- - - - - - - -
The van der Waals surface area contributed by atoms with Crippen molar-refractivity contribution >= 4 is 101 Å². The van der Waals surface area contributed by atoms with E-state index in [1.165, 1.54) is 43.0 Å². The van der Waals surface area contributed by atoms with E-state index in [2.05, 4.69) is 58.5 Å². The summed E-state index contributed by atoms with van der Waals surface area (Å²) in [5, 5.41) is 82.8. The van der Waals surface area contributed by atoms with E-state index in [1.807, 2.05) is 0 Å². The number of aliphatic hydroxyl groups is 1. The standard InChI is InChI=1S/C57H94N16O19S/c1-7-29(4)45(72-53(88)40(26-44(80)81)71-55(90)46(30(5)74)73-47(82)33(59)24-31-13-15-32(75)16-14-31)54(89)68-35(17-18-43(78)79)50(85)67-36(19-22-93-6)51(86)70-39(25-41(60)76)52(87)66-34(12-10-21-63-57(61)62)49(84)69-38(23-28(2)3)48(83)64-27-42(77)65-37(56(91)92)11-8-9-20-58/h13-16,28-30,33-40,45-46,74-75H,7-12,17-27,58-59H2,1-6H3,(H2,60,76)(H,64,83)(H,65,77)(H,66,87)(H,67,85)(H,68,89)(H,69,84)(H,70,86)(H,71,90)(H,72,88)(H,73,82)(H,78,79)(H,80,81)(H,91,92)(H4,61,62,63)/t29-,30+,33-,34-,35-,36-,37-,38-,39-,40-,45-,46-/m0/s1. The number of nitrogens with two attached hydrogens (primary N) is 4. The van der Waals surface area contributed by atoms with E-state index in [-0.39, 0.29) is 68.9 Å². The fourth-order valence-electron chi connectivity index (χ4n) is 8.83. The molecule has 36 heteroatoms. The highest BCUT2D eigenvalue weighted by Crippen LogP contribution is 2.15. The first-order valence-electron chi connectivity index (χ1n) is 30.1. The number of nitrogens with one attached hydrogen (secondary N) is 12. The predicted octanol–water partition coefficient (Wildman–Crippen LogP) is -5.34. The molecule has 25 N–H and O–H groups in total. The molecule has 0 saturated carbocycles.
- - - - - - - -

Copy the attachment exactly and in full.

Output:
The van der Waals surface area contributed by atoms with Crippen molar-refractivity contribution >= 4 is 101 Å². The van der Waals surface area contributed by atoms with E-state index in [1.165, 1.54) is 43.0 Å². The van der Waals surface area contributed by atoms with E-state index in [2.05, 4.69) is 58.5 Å². The summed E-state index contributed by atoms with van der Waals surface area (Å²) in [5, 5.41) is 82.8. The van der Waals surface area contributed by atoms with E-state index in [1.807, 2.05) is 0 Å². The number of aliphatic hydroxyl groups is 1. The standard InChI is InChI=1S/C57H94N16O19S/c1-7-29(4)45(72-53(88)40(26-44(80)81)71-55(90)46(30(5)74)73-47(82)33(59)24-31-13-15-32(75)16-14-31)54(89)68-35(17-18-43(78)79)50(85)67-36(19-22-93-6)51(86)70-39(25-41(60)76)52(87)66-34(12-10-21-63-57(61)62)49(84)69-38(23-28(2)3)48(83)64-27-42(77)65-37(56(91)92)11-8-9-20-58/h13-16,28-30,33-40,45-46,74-75H,7-12,17-27,58-59H2,1-6H3,(H2,60,76)(H,64,83)(H,65,77)(H,66,87)(H,67,85)(H,68,89)(H,69,84)(H,70,86)(H,71,90)(H,72,88)(H,73,82)(H,78,79)(H,80,81)(H,91,92)(H4,61,62,63)/t29-,30+,33-,34-,35-,36-,37-,38-,39-,40-,45-,46-/m0/s1. The number of nitrogens with two attached hydrogens (primary N) is 4. The van der Waals surface area contributed by atoms with E-state index in [-0.39, 0.29) is 68.9 Å². The fourth-order valence-electron chi connectivity index (χ4n) is 8.83. The molecule has 36 heteroatoms. The highest BCUT2D eigenvalue weighted by Crippen LogP contribution is 2.15. The first-order valence-electron chi connectivity index (χ1n) is 30.1. The number of nitrogens with one attached hydrogen (secondary N) is 12. The predicted octanol–water partition coefficient (Wildman–Crippen LogP) is -5.34. The molecule has 25 N–H and O–H groups in total. The molecule has 0 saturated carbocycles.